The Victorian society was patriarchal (Gillian 115). Men possessed all types of freedoms and had total social, economic and political control over females. Women were to be pure and not supposed to have equal status with men. Women were meant for marriage, and this was an obligation - look after the home and the well-being of the family as well as fulfill the whims of their mates and had no rights and freedoms. Property ownership was restricted to their husbands (Chris 67). The contributions of women writers in advocating for gender equality and the changing role of women in the society led to equal treatment from men and society in general. It should be observed that before the rapid changes women were not educated as education was only meant for males (Goodman 110).
Women mostly performed domestic chores and at times some crafts and artisan courses such as needlework, cleaning, music dancing and studies in weaving unless they came from rich families with servants (Gillian 87). The role of women in the society was emphasized by the Romantic era writers such as Wollstonecraft, Maria Edge worth, Mary Darcy Robinson and Anna Letitia. They argued that improper and inadequate educational opportunities were the major cause of stagnating social growth and development (Chris 28). As a consequence, they wrote prolific literary works and pioneered deliberations on redefining social roles and functions of women in a male-dominated social structure. Author Mary Wollstonecraft in her work entitled "A vindication of the rights of women" stresses that women can never achieve their dreams of good living standards unless and until men admit and put into action that women can accomplish significant obligations if proper changes occur in the social, economic and political domains (Goodman 82). The works of writer Wollstonecraft influenced other female authors who constantly wrote advocating for feminine rights (Marks 119).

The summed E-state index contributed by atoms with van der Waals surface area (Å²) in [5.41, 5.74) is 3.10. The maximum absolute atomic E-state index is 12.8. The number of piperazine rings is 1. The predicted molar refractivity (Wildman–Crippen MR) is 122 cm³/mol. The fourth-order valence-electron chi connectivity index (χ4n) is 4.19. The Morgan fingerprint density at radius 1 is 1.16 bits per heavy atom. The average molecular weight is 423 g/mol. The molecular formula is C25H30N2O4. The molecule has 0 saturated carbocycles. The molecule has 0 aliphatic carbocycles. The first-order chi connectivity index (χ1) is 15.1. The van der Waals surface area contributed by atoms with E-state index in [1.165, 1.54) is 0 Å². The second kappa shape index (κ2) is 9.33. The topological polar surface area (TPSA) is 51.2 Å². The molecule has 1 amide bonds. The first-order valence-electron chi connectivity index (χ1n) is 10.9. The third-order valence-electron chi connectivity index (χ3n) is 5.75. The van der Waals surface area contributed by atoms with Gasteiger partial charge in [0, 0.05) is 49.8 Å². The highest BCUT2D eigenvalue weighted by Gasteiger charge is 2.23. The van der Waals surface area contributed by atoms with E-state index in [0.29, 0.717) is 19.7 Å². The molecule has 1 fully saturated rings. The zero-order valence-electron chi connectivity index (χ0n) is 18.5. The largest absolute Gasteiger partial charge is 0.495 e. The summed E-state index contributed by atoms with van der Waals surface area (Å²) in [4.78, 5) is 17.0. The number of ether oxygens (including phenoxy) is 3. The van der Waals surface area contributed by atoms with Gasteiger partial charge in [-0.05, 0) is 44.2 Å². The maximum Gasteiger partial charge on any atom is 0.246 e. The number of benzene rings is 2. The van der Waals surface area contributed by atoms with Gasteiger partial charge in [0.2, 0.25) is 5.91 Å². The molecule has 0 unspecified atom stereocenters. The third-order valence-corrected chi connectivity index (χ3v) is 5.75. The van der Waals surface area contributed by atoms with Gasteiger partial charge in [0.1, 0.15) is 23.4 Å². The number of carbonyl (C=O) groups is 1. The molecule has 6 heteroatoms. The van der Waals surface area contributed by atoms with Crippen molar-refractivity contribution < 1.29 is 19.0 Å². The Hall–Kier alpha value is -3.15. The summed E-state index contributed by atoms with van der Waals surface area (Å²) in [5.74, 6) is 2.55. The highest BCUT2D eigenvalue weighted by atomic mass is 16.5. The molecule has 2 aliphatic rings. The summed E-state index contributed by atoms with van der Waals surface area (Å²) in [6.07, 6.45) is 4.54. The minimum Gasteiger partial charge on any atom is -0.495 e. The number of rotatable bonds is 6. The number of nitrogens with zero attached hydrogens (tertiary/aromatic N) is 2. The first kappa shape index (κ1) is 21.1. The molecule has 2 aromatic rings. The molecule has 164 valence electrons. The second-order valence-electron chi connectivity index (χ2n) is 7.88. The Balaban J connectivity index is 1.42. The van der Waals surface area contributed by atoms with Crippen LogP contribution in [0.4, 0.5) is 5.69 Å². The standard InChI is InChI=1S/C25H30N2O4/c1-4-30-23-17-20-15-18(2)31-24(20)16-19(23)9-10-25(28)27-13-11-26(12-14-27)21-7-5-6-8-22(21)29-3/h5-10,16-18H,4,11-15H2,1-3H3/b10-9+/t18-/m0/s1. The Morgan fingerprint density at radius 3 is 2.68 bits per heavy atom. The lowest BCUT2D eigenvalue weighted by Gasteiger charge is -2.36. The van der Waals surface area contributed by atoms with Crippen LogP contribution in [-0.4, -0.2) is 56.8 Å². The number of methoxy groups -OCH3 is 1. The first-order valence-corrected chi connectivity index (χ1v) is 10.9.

Child workers were numerous during the Victorian era (Gillian 196). Children had a very unhappy childhood. They used to work extra hard to satisfy the desires of their parents since their families were poor and they did not have enough money to feed them; therefore, children worked. The technological advancements led to the negligence of some traditional industries notably agriculture. People migrated to urban areas in search of the lucrative industrial job opportunities. The aged, children and physical disadvantaged were left in the villages, and they could not provide adequate farm labor hence low agricultural production (Chris 112). Children had to work either at home or in industries to bring more income for their families. They really went through difficult conditions of employment. They used to work for 8 to 12 hours a day for six days a week.
At times, the youngsters worked far from their immediate families as it was a burden for the families to live in the same geographical location. The child workers faced numerous handicaps as depicted by various reputed literary authors. The working conditions were poor, and they were hardly provided essential work tools and equipment (Goodman 11). Some faced industrial accidents and injuries which at times were fatal and they also worked for long hours for no extra pay. At times they would get no one to help them when they fall ill or get an accident while at work. Furthermore, they were underpaid which led to worsening of their living standard (Susan 58).
Science and Religion
The main themes during Victorian age included the role of science and religion in society by applying appropriate stylistic devices which evoke various human senses such as hearing, sight, touch, smell, and taste (Gillian 37). Reflecting on the past is a major component of Victorian literature. The Victorians wrote on the old age knights and aimed at teaching proper moral issues to the audience. The famous poet Alfred Tennyson in the poem entitled "Idylls the King" exposes the heroic deeds in the form of narratives of King Arthur (Chris 79).